Florida Privacy Law Runs Out of Time

Home » Blog »

Share:

Share on facebook
Share on twitter
Share on linkedin

Get a Free Compliance Review

Our trusted legal counsel can help ensure your business stays compliant.
  • This field is for validation purposes and should be left unchanged.
Florida Privacy Law- KMT
Print Friendly, PDF & Email

Following the enactment of the California Consumer Privacy Act (“CCPA”), many states have attempted to follow in California’s footsteps by passing their own consumer data privacy laws. On April 21, 2021, the Florida State House of Representatives resoundingly passed consumer data privacy House Bill 969 (“HB 969” or “Florida Privacy Law”), by a vote of 118 to 1. The bill moved to the Florida Senate and was significantly amended. The Florida Senate passed the Florida Privacy Law in a 29-11 vote. The bill did not receive a final vote in the Florida House before the end of the 2021 legislative session on April 30, 2021.

What is included in the proposed Florida Privacy Law? 

Proposed Florida Privacy Law

The Florida Privacy Law, as passed by the House of Representatives, would amend Florida Statute 501.171, and address the collection, use, sharing and security of consumer personal information. The Florida Privacy Law would revise the definition of “personal information,” include additional data breach reporting requirements, and require companies that collect personal information to implement reasonable security practices and procedures to safeguard such information. Similar to the CCPA, HB 969 would require entities that collect consumer personal information to: 1) provide notice to consumers concerning their data collection and selling practices; 2) provide consumers with the ability to request that data be disclosed (right to know), deleted, and/or corrected; 3) allow consumers to opt-in or out of the sale or sharing of their personal information; and 4) prohibit companies from discriminating against consumers who exercise their privacy rights. 

State Senate Amendments and the Death of the Florida Privacy Law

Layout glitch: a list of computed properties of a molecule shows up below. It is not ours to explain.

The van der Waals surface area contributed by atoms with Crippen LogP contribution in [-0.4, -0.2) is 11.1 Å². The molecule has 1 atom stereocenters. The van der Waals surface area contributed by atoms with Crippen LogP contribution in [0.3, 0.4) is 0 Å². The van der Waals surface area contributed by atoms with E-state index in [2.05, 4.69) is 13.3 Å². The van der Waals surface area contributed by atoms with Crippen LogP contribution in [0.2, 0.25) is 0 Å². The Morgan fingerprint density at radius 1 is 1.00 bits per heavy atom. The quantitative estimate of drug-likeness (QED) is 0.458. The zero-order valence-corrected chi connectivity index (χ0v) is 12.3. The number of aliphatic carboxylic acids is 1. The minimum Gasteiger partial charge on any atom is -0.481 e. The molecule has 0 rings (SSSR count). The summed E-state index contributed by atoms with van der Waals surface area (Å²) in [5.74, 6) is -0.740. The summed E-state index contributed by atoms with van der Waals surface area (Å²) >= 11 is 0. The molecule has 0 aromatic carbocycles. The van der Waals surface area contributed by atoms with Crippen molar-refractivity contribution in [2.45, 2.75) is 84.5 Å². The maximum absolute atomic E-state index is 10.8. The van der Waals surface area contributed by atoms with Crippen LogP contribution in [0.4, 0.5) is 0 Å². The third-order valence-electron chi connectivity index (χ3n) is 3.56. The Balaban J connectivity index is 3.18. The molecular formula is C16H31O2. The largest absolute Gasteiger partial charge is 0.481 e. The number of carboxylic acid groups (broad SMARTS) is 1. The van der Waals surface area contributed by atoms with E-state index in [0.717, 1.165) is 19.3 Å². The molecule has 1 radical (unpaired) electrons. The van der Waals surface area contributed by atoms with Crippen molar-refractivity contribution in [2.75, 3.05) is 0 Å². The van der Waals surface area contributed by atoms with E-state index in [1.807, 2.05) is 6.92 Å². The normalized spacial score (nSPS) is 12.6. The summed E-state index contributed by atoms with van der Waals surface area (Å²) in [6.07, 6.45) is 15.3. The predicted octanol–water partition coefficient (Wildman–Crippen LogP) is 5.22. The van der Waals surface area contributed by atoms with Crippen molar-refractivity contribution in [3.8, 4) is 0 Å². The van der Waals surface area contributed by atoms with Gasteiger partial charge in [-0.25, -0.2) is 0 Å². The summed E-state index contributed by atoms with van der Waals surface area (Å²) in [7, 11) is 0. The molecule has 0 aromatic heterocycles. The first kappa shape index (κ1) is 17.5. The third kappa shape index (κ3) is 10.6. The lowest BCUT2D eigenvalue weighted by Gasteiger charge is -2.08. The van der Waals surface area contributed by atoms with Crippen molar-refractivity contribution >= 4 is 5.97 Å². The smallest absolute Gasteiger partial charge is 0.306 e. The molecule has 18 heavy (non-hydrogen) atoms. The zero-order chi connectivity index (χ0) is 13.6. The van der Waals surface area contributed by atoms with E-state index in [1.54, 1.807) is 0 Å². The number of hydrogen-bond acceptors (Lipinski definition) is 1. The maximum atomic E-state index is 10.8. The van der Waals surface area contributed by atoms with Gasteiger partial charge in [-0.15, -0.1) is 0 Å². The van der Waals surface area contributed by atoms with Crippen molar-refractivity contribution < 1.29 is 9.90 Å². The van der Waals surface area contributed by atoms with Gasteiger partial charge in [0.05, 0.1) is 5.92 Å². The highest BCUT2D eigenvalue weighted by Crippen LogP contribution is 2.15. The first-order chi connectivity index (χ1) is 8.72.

When HB 969 made it to the Florida State Senate, it underwent several changes. The most significant change came when the Senate committees stripped out the bill’s private right of action for consumers, leaving the Florida Attorney General’s Office as the lone enforcer of the law. Even with that change, the bill passed the Florida Senate in a vote of 29-11 on April 28th. 

The Florida Privacy Law died in the Florida House on the last day of the 2021 legislative session, April 30th. The Law was a priority for the Florida House Speaker, but in the rush to pass a budget and other higher priority bills before adjournment, the Florida Privacy Law did not even get a final vote in the Florida House.  

States Enacting More Consumer Data Privacy Laws

Recently, we blogged about how Virginia had voted to approve the Consumer Data Privacy Act (“CDPA”), becoming the second state in the nation to pass comprehensive consumer data privacy legislation. Consumer data privacy has become a hot topic among state legislatures that, if/when acted upon, will have a substantial impact on how businesses collect, store and share personal information. We will continue to monitor and update our readers on new state legislation. In the interim, businesses should: 1) assess and review their data collection, use and sharing practices; 2) implement comprehensive data security measures; and 3) work with competent counsel to get compliant when state legislative measures are enacted.

If you need assistance with consumer data privacy compliance, please email us at info@kleinmoynihan.com, or call us at (212) 246-0900.

The material contained herein is provided for informational purposes only and is not legal advice, nor is it a substitute for obtaining legal advice from an attorney. Each situation is unique, and you should not act or rely on any information contained herein without seeking the advice of an experienced attorney.

This post was originally published on April 29th, 2021 and updated on May 4th, 2021.

Attorney Advertising

Photo by Maxim Ilyahov on Unsplash

Similar Blog Posts:

Federal Privacy Law: One National Standard

NY Assembly Reintroduces NY Privacy Law

How Does the CPRA Compare to the GDPR? Ask a CPRA Lawyer

Trending Topics